What are accounts receivable? Accounts receivable (AR) are funds that a customer owes a business for goods or services provided on credit. An accounts receivable audit evaluates the accuracy and completeness of financial records relating to outstanding invoices. Regular audits help businesses keep track of their money and ensure customers are paying their dues in a timely manner. Here’s how to audit accounts receivable.
Step 1: Gather All Necessary Documentation
The first step in auditing accounts receivable is to gather all necessary documents such as customer invoices, sales orders, cash receipts, account statements, and collection letters. By having this information readily available, you will be able to perform your audit more efficiently.
Step 2: Separate Uncollectable Items
Once you have gathered all the required documentation, it’s time to separate uncollectable items from collectible ones. This means separating out any invoices that cannot be collected due to payment disputes or lack of payment from those that can be collected immediately or soon thereafter. Doing this helps the auditor easily identify any discrepancies in payments received versus payments expected based on customer records.
Step 3: Analyze Payment History
Next, it’s important to analyze each customer’s payment history over the past few months or years depending on how long they’ve been doing business with your company. This includes looking at when payments were made, how much was paid each time, and if there have been any late payments or missed payments throughout the duration of their relationship with your company.
Step 4: Compare Customer Records With Bank Statements
To ensure accuracy it’s also important to compare customer records with bank statements when conducting an audit of accounts receivable. This means matching up any deposits made by customers against what is recorded in the system for each individual transaction so that if there are any discrepancies, they can be addressed promptly before false data enters into the system permanently affecting accounting data down the line.
Step 5: Check Outstanding Invoices For Discrepancies
Finally, it’s important to check outstanding invoices for discrepancies between what has been invoiced and what has actually been paid by customers during the period under review. This process may involve going through each invoice individually and ensuring that no unauthorized adjustments have been made, as well as checking that post-dated cheques are still valid and haven’t expired without being paid. Either way, another discrepancy may arise that needs to be addressed quickly before moving on to other elements within an AR audit process.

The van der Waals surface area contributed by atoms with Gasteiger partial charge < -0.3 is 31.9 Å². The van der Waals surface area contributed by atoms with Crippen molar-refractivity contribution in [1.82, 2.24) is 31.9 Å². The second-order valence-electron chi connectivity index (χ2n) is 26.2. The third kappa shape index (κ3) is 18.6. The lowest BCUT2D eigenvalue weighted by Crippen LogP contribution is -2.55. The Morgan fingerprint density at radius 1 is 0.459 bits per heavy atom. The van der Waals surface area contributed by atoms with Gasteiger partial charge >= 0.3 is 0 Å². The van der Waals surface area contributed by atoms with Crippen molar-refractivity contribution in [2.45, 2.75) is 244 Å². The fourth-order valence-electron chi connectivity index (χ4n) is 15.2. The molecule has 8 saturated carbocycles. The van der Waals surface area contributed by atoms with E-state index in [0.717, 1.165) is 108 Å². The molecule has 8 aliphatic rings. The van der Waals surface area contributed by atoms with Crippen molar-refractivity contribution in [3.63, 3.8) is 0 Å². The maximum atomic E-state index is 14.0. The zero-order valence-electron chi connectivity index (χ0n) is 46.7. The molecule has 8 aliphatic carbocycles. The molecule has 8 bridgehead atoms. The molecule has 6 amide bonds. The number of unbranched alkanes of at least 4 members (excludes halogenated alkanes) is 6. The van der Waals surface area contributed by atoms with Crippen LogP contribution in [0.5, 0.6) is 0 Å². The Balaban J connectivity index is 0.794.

Tips to make accounts receivable auditing easier
– Use automation wherever possible as it helps to streamline processes significantly, saving time and energy, while also drastically reducing human error!
– Always double-check all entries against both external sources such as bank statements and internal sources such as customer files, etc. so that everything remains accurate & correct at every level of its existence within an organization/institution/company, etc.
– Consider implementing advanced technologies such as AI/ML-powered analytics tools that provide real-time insights into AR performance and quickly identify anomalies, helping to ensure that issues don’t get out of hand before they can even be noticed, let alone properly addressed!
– Communicate regularly with customers about their current balances and upcoming due dates so everyone is on top of things and nothing is accidentally overlooked, leading to potential delays/issues down the line – this also goes hand in hand with maintaining good relationships, as people appreciate knowing where things stand proactively, rather than waiting until the last minute and then retroactively trying to catch up afterward!